Horizon interval (haibun)

 

© clr 2014

© clr 2014

(haiku)

what beauty above

artist paints the horizon

watercolours.

Working in the helping profession can be challenging but it is an extremely validating career.  To listen to someone who has no where else to turn, no one else to trust and bravely dials an anonymous help line is liberating and at times, life saving.  I am fortunate to work for such a great organization that offers so much hope to youths and young adults.

A counsellor has to practice self-care to avoid compassionate fatigue.  That entails taking time off work periodically, spending time with family, friends and mostly finding activities to unwind and experience joy. Life is not all about pain and sadness but when you work in a field where you are facing darkness in the eye too often, it is easy to distort life’s reality.

But what must one do in between those “times off”?  Some watch comedy clips on-line, read a good suspense thriller allows the mind to tune out real quick, go for a walk on the streets of Montreal, talk to a colleague, sit in a park for half an hour, journal, write and some take the elevator in our building to go  up to the roof and just breath in the crescendo of colours created by the Great Spirit.

I often hurry up there when I take a sneak peek while on a phone call and see through the window the sun starting its performance and I rush upstairs to witness the concert playing out along the horizon.

 

© CLR 2014

© CLR 2014

(haiku)

quelle vision là-haut

l’artiste peint l’horizon

gouache coloré

© Cheryl-Lynn 2014/06/13

 Submission for: Carpe Diem #491 Horizon

13 thoughts on “Horizon interval (haibun)

  1. This haiku is perfectly executed and very beautiful! I also enjoyed your explanation of the life of a person who aids others. The two aspects of the photo are interesting … I especialy enjoyed the second take.

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      • I know what you mean…I wasn’t sure if you’d apped the photo and looked back and forth to try to figure it out. They’re fantastic!

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  2. A gorgeous haibun … I can empathize with you in what you describe. As I am working in a hospital as an Oncology-nurse I need to do something else next to my work … to me that is writing … mostly haiku, but I have written two novels too.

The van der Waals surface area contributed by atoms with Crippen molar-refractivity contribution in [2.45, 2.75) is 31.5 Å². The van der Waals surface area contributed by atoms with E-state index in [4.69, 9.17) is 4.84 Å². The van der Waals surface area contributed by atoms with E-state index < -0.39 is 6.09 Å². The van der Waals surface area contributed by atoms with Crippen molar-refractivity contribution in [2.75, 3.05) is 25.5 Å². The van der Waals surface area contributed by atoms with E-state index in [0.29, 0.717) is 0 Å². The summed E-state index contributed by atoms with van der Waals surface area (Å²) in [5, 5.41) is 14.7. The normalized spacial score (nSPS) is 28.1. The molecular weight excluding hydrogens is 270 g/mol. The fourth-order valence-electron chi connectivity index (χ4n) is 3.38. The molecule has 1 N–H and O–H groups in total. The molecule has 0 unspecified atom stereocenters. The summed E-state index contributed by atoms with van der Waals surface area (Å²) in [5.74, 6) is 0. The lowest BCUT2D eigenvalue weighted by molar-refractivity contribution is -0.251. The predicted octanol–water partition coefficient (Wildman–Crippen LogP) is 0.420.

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    • Thank you so much. I wanted to write a haibun with these photos as I do use nature to just disconnect but writing has been my godsend in the past year. Your work must be extremely taxing yet rewarding. I worked 2 years in homecare after I’d completed a cert in Gerontology. I like working best with youths and older populations when I can. Wow, 2 novels…where do you find the time?

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  3. What a joy your work must be…but also difficult and draining. While we all need time to rejuvenate, people in jobs such as yours may need it even more.

    Just curious…why are some phrases in bold?

    janet

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    • Thank you for your kind words. I wrote this in the wee hours of the night…I think I just wanted to put those words in italics and not bold…I should fix that. The reason? Those 2 lines were words I tried real hard to include in my haiku but it didn’t look right but I liked the phrase…that’s all really. I love my job…if it were volunteering, I would do it part time for free. So I am very lucky to work at something that makes me so happy.

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